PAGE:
5 Elbow Physical Therapy Exercises for Athletes

5 Elbow Physical Therapy Exercises for Athletes

Inflammation of forearm muscles that attach to your elbow can cause elbow injury and pain. Generally, overuse by repetitive and strenuous activity is the cause. Athletes tend to face it the most because of tremendous physical strain.

Consult your doctor for evaluation if the pain seems to increase. They may first begin to treat your elbow to reduce inflammation. Then, the doctor may recommend elbow physical therapy exercises in Philadelphia.

The following are the best five elbow physical therapy exercises for athletes:


Fist Clench


An injured or painful elbow prevents you from having a firm grip. To avoid poor gripping strength, you can try a fist-clenching exercise. It helps in building your forearm muscles.

Consequently, the muscles strengthen and improve your ability to resume your daily activities. You need a towel and table to perform this exercise.


  • Start by sitting near a table and rest your forearm upon the table.
  • Roll up a towel and hold it. You may also hold a small band.
  • Squeeze your towel
  • Hold the posture for around ten seconds.
  • Release it gradually.
  • Repeat about ten times.
  • Now, switch and perform the same with your other arm.


Fist clenches work on the flexor tendons of your thumb and fingers. You will slowly regain your strength in your hands.

Wrist Extension

This exercise works on your wrist extensors. These are a bundle of muscles that allow your wrist to bend smoothly. Your elbow connects to the small muscles.

If you overuse them, it can strain your elbow as well. You need a dumbbell of around two pounds and a table to perform this exercise.


  • Sit on a chair and hold your dumbbell of two pounds.
  • Face your palm downwards.
  • Rest your elbow upon your knee. Make sure that it is comfortable.
  • Now, extend the wrist and curl it.
  • Slowly return to your starting position.
  • Repeat it about ten times with each hand.


It is essential not to strain your muscles. If you find it challenging to your wrists, exercise without any weight. Additionally, remember to isolate your wrist’s movement. The other part of your arm has to stay still in a resting posture.


Supination with Dumbbells


Your elbow is attached to a supinator muscle. It is the largest muscle in your forearm. Supination is a simple exercise involved in physical therapy for athletes in Philadelphia.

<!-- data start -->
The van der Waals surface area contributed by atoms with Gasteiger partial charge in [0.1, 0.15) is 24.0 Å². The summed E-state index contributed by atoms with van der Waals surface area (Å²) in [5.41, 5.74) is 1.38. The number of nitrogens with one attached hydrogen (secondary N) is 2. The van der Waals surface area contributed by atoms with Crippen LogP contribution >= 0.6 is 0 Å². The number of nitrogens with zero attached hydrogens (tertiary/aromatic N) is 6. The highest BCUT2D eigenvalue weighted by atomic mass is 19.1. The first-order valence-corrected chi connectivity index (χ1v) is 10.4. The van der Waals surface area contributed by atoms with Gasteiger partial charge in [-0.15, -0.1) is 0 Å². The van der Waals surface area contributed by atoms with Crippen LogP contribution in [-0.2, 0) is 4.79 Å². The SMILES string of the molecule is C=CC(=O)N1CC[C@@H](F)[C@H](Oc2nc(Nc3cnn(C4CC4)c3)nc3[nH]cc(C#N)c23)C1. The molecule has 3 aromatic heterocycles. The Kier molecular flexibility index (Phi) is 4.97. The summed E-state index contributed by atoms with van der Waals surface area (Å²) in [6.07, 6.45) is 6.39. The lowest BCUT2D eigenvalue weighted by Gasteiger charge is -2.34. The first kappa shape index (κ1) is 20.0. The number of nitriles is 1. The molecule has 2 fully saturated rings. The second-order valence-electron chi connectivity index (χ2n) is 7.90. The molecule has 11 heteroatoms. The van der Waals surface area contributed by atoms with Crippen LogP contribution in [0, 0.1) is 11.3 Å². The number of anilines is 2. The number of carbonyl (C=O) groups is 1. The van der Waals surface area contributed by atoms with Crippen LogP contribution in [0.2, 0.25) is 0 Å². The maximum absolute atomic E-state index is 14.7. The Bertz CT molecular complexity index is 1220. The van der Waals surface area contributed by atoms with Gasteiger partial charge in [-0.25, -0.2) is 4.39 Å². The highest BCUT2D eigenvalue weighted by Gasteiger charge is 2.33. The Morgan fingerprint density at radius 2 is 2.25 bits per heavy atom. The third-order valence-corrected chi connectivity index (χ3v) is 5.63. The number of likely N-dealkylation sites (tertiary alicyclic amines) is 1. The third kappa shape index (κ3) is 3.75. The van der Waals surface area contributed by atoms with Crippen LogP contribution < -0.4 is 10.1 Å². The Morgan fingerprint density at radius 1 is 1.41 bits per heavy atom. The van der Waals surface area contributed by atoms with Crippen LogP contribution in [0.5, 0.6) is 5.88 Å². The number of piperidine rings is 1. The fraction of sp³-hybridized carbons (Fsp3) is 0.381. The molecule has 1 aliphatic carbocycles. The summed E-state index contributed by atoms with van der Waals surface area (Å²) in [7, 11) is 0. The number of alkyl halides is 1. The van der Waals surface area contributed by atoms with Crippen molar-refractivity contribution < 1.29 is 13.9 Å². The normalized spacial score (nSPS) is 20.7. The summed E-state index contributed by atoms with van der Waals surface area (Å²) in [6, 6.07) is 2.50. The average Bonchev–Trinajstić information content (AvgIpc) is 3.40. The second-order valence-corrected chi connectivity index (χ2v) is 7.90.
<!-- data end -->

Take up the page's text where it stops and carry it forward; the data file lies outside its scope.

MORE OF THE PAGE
It strengthens your elbow’s rotational capacity. To perform this exercise, you require only a dumbbell. Preferably, choose a dumbbell that weighs two pounds.


  • Sit on a chair and hold your dumbbell vertically.
  • Rest your elbow upon your knee.
  • Rotate your arm outward and turn your palm up with the dumbbell.
  • Now, rotate your arm in the opposite direction till the palm faces downward.
  • Repeat about 20 times on both sides.


Note that you have to isolate the movements of the lower arm. Your elbow and upper arm need to stay still in a resting posture.


Triceps Strengthening


This exercise is one of the best elbow physical therapy exercises in Philadelphia. It uses your body weight and exerts sustained pressure upon your triceps muscles.

It is beneficial for weakened elbows and if you face difficulty while rising from your seated posture. To perform triceps strengthening, you require a chair with solid armrests.


  • Sit straight on a chair with solid armrests.
  • Place your feet flat upon the ground.
  • Keep your hands upon the armrests with your palm facing downward.
  • Now, push upward with the arms and slightly lift yourself.
  • Hold the position for around six seconds.
  • Lower yourself slowly into your chair.
  • Relax for a while and repeat it about ten times.


Isometric Elbow Flexion


It improves the strength of your elbows and bicep muscles. You can then move your elbow and forearm around freely. Lifting objects become more manageable after your injury.


  • Sit straight on a chair by a table.
  • Place your hands underneath the table with your palms facing upward.
  • Lift the hands upwards like you are trying to lift your table.
  • Keep holding this posture for around six seconds.
  • Return to your starting position.
  • Repeat it around ten times.


Make sure only to apply enough pressure. The movements should not cause any pain. This exercise also gradually strengthens your muscles around the ulna bones located in your forearm.


Your doctor may recommend physical therapy for athletes in Philadelphia if you suffer an elbow injury or pain. Consult your physical therapists before beginning the exercises.


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